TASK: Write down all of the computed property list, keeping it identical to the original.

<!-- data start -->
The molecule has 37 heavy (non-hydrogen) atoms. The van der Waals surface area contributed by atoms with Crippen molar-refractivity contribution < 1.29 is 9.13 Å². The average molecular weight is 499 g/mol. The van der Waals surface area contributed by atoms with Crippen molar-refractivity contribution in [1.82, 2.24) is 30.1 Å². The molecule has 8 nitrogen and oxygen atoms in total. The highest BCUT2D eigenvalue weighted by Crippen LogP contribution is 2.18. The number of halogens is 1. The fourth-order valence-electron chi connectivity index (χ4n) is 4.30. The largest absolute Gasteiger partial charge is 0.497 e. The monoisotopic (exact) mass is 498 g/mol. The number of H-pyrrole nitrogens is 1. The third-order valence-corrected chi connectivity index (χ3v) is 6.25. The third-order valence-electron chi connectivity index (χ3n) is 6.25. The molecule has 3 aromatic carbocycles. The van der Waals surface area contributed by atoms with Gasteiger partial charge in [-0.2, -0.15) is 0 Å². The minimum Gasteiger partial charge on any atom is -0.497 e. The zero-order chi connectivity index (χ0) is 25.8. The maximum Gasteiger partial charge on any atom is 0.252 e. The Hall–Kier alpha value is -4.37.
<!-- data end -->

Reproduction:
The molecule has 37 heavy (non-hydrogen) atoms. The van der Waals surface area contributed by atoms with Crippen molar-refractivity contribution < 1.29 is 9.13 Å². The average molecular weight is 499 g/mol. The van der Waals surface area contributed by atoms with Crippen molar-refractivity contribution in [1.82, 2.24) is 30.1 Å². The molecule has 8 nitrogen and oxygen atoms in total. The highest BCUT2D eigenvalue weighted by Crippen LogP contribution is 2.18. The number of halogens is 1. The fourth-order valence-electron chi connectivity index (χ4n) is 4.30. The largest absolute Gasteiger partial charge is 0.497 e. The monoisotopic (exact) mass is 498 g/mol. The number of H-pyrrole nitrogens is 1. The third-order valence-corrected chi connectivity index (χ3v) is 6.25. The third-order valence-electron chi connectivity index (χ3n) is 6.25. The molecule has 3 aromatic carbocycles. The van der Waals surface area contributed by atoms with Gasteiger partial charge in [-0.2, -0.15) is 0 Å². The minimum Gasteiger partial charge on any atom is -0.497 e. The zero-order chi connectivity index (χ0) is 25.8. The maximum Gasteiger partial charge on any atom is 0.252 e. The Hall–Kier alpha value is -4.37.